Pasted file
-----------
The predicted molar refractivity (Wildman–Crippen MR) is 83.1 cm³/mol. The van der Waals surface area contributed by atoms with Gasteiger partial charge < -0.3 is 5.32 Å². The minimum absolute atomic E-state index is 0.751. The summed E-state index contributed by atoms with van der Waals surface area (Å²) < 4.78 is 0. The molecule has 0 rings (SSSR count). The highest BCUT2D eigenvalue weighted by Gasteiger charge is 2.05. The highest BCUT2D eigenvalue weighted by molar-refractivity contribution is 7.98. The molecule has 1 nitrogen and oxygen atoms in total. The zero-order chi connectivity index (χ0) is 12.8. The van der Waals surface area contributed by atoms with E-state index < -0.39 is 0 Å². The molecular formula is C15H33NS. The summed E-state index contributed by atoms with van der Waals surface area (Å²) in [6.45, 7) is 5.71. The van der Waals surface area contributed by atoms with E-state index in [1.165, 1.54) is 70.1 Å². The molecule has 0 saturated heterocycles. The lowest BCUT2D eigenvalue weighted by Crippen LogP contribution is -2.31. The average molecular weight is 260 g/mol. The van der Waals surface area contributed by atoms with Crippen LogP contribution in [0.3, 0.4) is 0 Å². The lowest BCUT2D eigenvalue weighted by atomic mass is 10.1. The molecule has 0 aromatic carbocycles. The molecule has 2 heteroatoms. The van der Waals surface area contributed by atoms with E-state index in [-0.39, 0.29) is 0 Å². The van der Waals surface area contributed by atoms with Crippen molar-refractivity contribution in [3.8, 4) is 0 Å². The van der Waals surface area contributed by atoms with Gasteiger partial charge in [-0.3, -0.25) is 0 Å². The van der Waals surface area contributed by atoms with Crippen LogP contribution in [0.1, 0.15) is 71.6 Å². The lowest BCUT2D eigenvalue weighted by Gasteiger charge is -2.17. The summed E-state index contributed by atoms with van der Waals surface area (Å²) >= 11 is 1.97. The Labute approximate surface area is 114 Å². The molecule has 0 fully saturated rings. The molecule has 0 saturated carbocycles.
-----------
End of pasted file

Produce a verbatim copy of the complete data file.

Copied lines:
The predicted molar refractivity (Wildman–Crippen MR) is 83.1 cm³/mol. The van der Waals surface area contributed by atoms with Gasteiger partial charge < -0.3 is 5.32 Å². The minimum absolute atomic E-state index is 0.751. The summed E-state index contributed by atoms with van der Waals surface area (Å²) < 4.78 is 0. The molecule has 0 rings (SSSR count). The highest BCUT2D eigenvalue weighted by Gasteiger charge is 2.05. The highest BCUT2D eigenvalue weighted by molar-refractivity contribution is 7.98. The molecule has 1 nitrogen and oxygen atoms in total. The zero-order chi connectivity index (χ0) is 12.8. The van der Waals surface area contributed by atoms with E-state index < -0.39 is 0 Å². The molecular formula is C15H33NS. The summed E-state index contributed by atoms with van der Waals surface area (Å²) in [6.45, 7) is 5.71. The van der Waals surface area contributed by atoms with E-state index in [1.165, 1.54) is 70.1 Å². The molecule has 0 saturated heterocycles. The lowest BCUT2D eigenvalue weighted by Crippen LogP contribution is -2.31. The average molecular weight is 260 g/mol. The van der Waals surface area contributed by atoms with Crippen LogP contribution in [0.3, 0.4) is 0 Å². The lowest BCUT2D eigenvalue weighted by atomic mass is 10.1. The molecule has 0 aromatic carbocycles. The molecule has 2 heteroatoms. The van der Waals surface area contributed by atoms with E-state index in [-0.39, 0.29) is 0 Å². The van der Waals surface area contributed by atoms with Crippen molar-refractivity contribution in [3.8, 4) is 0 Å². The van der Waals surface area contributed by atoms with Gasteiger partial charge in [-0.3, -0.25) is 0 Å². The van der Waals surface area contributed by atoms with Crippen LogP contribution in [0.1, 0.15) is 71.6 Å². The lowest BCUT2D eigenvalue weighted by Gasteiger charge is -2.17. The summed E-state index contributed by atoms with van der Waals surface area (Å²) >= 11 is 1.97. The Labute approximate surface area is 114 Å². The molecule has 0 fully saturated rings. The molecule has 0 saturated carbocycles.